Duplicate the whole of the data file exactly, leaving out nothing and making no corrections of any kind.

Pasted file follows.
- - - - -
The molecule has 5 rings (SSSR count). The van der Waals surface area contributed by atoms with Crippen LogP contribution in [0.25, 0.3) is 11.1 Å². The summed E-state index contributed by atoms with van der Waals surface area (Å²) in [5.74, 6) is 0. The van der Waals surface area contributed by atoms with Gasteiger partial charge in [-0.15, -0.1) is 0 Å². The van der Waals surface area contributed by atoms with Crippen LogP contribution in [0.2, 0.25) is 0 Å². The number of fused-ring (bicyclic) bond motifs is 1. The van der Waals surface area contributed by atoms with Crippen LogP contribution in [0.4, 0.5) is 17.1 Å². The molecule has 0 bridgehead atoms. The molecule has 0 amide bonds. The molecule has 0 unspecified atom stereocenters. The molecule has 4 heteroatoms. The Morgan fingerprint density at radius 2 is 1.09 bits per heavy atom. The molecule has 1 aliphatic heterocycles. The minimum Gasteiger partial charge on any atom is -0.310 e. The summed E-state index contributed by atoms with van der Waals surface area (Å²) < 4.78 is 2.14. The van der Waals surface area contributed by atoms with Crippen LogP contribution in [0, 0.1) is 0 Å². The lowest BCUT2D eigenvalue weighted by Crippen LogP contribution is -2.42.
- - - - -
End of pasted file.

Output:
The molecule has 5 rings (SSSR count). The van der Waals surface area contributed by atoms with Crippen LogP contribution in [0.25, 0.3) is 11.1 Å². The summed E-state index contributed by atoms with van der Waals surface area (Å²) in [5.74, 6) is 0. The van der Waals surface area contributed by atoms with Gasteiger partial charge in [-0.15, -0.1) is 0 Å². The van der Waals surface area contributed by atoms with Crippen LogP contribution in [0.2, 0.25) is 0 Å². The number of fused-ring (bicyclic) bond motifs is 1. The van der Waals surface area contributed by atoms with Crippen LogP contribution in [0.4, 0.5) is 17.1 Å². The molecule has 0 bridgehead atoms. The molecule has 0 amide bonds. The molecule has 0 unspecified atom stereocenters. The molecule has 4 heteroatoms. The Morgan fingerprint density at radius 2 is 1.09 bits per heavy atom. The molecule has 1 aliphatic heterocycles. The minimum Gasteiger partial charge on any atom is -0.310 e. The summed E-state index contributed by atoms with van der Waals surface area (Å²) < 4.78 is 2.14. The van der Waals surface area contributed by atoms with Crippen LogP contribution in [0, 0.1) is 0 Å². The lowest BCUT2D eigenvalue weighted by Crippen LogP contribution is -2.42.